Funny Or Die’s HBO offerings start production

Last summer, the Funny or Die team (Will Ferrell, Adam McKay, Chris Henchy and Judd Apatow) received a big vote of confidence in the forms of capital investment and broadcasting agreements from HBO. They had just worked together on the production of Eastbound & Down — and if you have not watched this surprisingly magnificent miniseries starring Danny McBride as washed-up pitcher Kenny Powers (the sixth and final episode aired this past Sunday), then you should find yourself a TV with HBO and watch it right this very moment and it will make your weekend that much more enjoyable. Anyhow. So, yes, of course, seeing how well that went, HBO agreed to invest in the FOD guys and commission 10 original half-hours of programming from them.

We're starting to see this come to fruition this week.

Paul Scheer (MTV's Human Giant) announced he'd begun production on "a MINI mini series" with Rob Riggle (Comedy Central's The Daily Show) called Designated Driver.

And fans of Brett Gelman will be heartily pleased to know that his catstravaganza, "1,000 Cats," will be filmed on Saturday afternoon for FOD/HBO. At The Orpheum Theatre in Los Angeles. (Fun fact: The same stage to be used in May for NBC's America's Got Talent) As Gelman says in his Facebook event invite for the event: "Pleases come. And if you can, please come dressed in some sort of formal wear. For we will be getting some shots of you, and plus how else would you come dressed for 1000 Cats." How else, indeed. Seriously, though: Read my review of Brett Gelman's 1,000 Cats if you need further proof. So that's at least another of the 10 half-hours.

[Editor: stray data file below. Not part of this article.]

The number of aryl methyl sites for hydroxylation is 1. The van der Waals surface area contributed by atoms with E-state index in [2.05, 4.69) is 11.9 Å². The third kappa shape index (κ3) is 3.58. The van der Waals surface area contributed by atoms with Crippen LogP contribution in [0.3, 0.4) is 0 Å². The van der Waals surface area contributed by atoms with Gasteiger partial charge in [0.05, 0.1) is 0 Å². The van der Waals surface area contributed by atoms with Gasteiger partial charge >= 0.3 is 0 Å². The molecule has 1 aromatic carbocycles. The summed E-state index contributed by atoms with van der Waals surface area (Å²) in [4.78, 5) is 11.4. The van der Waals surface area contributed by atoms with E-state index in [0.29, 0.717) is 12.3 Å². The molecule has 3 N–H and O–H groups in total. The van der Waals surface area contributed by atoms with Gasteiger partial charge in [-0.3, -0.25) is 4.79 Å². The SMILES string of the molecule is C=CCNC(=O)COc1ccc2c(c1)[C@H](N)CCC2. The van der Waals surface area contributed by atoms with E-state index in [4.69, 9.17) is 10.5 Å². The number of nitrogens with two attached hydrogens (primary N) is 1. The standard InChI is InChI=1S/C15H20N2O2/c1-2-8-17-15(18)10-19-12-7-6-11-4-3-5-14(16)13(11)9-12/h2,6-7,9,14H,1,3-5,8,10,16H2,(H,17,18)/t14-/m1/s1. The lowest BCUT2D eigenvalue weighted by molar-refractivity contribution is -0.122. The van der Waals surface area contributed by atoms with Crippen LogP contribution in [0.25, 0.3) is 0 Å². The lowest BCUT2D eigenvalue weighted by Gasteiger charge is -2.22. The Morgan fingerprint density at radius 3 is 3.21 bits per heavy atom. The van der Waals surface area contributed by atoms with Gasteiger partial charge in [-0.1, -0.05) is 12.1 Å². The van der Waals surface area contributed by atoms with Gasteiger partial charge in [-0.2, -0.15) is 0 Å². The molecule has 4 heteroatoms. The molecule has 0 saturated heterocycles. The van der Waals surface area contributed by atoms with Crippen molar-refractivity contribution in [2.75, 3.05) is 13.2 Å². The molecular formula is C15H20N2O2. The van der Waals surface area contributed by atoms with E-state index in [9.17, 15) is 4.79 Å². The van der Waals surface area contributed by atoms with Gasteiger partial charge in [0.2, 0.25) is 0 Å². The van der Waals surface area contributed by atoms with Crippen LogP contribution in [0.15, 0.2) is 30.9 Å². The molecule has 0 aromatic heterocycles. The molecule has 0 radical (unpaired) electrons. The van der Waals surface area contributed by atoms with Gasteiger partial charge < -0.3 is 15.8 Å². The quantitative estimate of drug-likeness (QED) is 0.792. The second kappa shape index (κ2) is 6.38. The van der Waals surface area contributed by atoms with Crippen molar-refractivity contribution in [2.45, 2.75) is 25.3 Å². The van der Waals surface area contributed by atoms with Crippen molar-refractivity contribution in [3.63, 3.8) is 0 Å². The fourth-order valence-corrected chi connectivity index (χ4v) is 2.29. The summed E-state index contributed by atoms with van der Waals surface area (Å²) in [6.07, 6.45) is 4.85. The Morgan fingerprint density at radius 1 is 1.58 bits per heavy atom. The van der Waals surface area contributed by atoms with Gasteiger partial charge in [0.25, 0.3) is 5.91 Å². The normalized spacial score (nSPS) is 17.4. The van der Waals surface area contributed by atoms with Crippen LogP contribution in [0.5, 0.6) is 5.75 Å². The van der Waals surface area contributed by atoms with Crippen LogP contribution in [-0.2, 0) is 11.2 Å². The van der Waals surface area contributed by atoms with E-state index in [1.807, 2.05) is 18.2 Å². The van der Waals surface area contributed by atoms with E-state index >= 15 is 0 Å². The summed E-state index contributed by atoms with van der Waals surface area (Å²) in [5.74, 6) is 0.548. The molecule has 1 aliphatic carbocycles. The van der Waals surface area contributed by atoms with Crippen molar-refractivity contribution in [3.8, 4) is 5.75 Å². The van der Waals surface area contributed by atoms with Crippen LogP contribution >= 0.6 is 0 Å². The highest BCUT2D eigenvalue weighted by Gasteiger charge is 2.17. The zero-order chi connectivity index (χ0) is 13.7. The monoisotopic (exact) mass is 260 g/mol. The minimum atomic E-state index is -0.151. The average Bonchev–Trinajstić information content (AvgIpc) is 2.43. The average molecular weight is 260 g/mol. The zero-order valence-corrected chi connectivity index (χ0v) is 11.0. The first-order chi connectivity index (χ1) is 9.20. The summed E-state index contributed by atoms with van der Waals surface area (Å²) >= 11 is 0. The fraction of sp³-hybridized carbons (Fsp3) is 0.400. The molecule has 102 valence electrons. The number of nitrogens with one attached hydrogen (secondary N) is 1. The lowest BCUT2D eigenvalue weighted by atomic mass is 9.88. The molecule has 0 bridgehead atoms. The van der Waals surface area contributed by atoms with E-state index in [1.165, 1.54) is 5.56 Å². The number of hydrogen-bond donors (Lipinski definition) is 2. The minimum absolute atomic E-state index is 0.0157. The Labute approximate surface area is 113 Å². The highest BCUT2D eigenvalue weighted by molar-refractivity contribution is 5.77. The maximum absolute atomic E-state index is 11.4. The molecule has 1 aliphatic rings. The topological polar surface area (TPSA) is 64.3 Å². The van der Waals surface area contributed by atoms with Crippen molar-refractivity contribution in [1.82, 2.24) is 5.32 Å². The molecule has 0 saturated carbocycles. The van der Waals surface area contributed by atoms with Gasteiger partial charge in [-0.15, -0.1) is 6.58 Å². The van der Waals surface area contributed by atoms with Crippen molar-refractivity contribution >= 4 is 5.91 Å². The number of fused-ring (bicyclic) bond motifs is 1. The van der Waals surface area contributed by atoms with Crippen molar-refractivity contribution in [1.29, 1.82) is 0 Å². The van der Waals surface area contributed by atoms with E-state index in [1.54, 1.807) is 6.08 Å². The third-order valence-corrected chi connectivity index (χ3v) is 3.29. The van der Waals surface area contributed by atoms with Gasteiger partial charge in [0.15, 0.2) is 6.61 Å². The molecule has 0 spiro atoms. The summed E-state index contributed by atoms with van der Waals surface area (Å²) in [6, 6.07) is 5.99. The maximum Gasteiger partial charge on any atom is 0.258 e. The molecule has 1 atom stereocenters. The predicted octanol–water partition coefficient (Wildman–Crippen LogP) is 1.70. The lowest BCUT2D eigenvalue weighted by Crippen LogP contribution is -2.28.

Sounds like the FOD guys already are living up to the promises they made back in June 2008 when they first announced the deal with HBO. Here's what Ferrell told Variety then: "We do know we want it to be in the same family of the comedy that we're doing on the website — just a wide range of anything from a funny offbeat talkshow to a maybe more-traditional-type sitcom to a show with puppets," he said. "We don't want to limit ourselves in any way, which is what we love about the stuff that we do for Funny or Die. The spitballing on these ideas is going to be the fun part of all this." And this is what McKay said: "Our idea in going into Funny or Die was that it would be a kind of clubhouse for us and friends of ours who could come and try stuff that they couldn't do as easily in movies or TV. And it was also about us getting to find new talent." If this is how they're starting, then I cannot wait to see what else makes the slate of HBO/FOD programming to come in 2009-2010.

Sean L. McCarthy

Editor and publisher since 2007, when he was named New York's Funniest Reporter. Former newspaper reporter at the New York Daily News, Boston Herald and smaller dailies and community papers across America. Loves comedy so much he founded this site.

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